This “journey” through time arrived at the last station. In order to remind you, I was writing about genocides that happened in three countries I visited this year. I wrote about Holocaust in Poland and Great Crime in Armenia. This time I’m going to write about genocide that happened in Bosnia and Herzegovina, my homeland.
I was born during terrifying and sad moments in the history of my country. It was 1994 and the noise of grenades was forgotten for a moment, hearing the cry of a little baby. I brought a piece of light and happiness in life of my parents. My mom and dad were really brave and believed in love, even though they were living, basically, in a garage and eating potatoes every day.
Anyhow, I’m alive. I grow up and I am here. Writing about genocide that happened in Bosnia and Herzegovina twenty years ago.
The term “Bosnian Genocide” refers to ethnic cleansing campaign throughout areas controlled by the Army of the Republika Srpska
that took place during the 1992–1995 war. The events in Srebrenica in 1995 included the killing of more than 8,000 Bosniak (“Bosnian Muslim”) men and boys, as well as the mass expulsion of another 25,000–30,000 Bosniak civilians, in and around the town of Srebrenica in Bosnia and Herzegovina, committed by units of the Army of the Republika Srpska (VRS) under the command of General Ratko Mladić.
The ethnic cleansing campaign that took place throughout areas controlled by the Bosnian Serbs (majority Orthodox) targeted Bosniaks (majority Muslim) and Bosnian Croats (majority Catholic). The ethnic cleansing campaign included unlawful confinement, murder, rape, sexual assault, torture, beating, robbery and inhumane treatment of civilians; the targeting of political leaders, intellectuals and professionals; the unlawful deportation and transfer of civilians; the unlawful shelling of civilians; the unlawful appropriation and plunder of real and personal property; the destruction of homes and businesses; and the destruction of places of worship.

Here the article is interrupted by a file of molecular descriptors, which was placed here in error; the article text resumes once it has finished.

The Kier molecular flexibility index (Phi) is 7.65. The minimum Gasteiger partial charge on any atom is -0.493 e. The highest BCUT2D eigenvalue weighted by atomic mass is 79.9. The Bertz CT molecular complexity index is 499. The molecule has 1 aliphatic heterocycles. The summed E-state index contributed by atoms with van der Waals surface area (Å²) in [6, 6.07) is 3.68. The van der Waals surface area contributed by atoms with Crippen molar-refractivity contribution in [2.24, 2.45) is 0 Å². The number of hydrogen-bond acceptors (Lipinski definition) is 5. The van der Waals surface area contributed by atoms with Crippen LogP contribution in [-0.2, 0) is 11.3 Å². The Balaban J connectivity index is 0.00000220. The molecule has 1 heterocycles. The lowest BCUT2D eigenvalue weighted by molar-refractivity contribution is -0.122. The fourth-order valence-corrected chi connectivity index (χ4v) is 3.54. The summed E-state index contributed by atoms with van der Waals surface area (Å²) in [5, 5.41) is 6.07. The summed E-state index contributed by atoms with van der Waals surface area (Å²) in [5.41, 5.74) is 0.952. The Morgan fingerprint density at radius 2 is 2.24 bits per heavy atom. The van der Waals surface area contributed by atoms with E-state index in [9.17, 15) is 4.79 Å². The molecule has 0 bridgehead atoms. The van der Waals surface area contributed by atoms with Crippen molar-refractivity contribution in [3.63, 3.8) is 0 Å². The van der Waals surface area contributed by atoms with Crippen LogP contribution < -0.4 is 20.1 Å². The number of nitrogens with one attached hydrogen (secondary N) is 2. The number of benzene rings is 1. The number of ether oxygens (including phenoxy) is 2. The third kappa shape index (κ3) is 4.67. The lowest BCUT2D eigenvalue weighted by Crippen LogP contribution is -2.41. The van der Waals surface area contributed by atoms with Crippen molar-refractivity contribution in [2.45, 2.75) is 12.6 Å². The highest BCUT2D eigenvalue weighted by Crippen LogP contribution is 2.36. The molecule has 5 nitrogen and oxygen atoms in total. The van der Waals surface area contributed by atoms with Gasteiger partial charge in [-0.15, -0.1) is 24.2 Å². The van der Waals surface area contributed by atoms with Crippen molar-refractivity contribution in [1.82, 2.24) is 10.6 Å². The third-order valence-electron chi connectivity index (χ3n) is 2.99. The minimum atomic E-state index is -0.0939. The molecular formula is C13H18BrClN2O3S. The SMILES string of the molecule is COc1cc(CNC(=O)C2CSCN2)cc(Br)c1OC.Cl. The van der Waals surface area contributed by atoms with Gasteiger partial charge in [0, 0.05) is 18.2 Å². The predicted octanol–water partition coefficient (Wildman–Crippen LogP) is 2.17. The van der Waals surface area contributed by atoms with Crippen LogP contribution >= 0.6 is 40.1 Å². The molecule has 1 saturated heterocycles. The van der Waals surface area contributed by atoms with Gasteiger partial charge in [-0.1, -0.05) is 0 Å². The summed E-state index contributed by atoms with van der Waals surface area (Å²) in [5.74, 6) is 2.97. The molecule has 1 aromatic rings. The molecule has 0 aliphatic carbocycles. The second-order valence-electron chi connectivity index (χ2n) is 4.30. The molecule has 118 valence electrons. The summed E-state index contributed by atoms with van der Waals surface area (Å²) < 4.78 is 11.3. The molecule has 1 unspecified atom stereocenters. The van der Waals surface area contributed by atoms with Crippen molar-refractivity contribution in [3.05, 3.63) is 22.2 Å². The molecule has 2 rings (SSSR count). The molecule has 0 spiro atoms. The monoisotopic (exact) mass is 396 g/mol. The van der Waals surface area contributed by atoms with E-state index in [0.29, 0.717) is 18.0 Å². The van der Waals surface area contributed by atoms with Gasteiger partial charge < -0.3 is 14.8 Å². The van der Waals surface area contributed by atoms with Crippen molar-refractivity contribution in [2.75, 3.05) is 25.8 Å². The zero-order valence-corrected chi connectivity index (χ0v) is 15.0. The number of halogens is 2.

After twenty years, there are still around seven thousands of people missing!
Both of my previous articles were pointing out that the people are not talking about these events enough, but I was surprised when I saw that my university, Ca’Foscari, was organizing the seminar under the name “1995-2015, 20 anni di pace fredda in Bosnia ed Erzegovina”.
On December 14. I participated at the conference and I think it represents a good start of discussions about the genocide and raising awareness about it.
I hope that missing persons are going to be find and honourably buried. I hope that criminals are going to be indicted and detained. I hope that peace will lasts and that my country is going to continue growing and developing faster. I hope to see Bosnia and Herzegovina flourishing and shining. My country deserves it!
di Mirheta Omerovic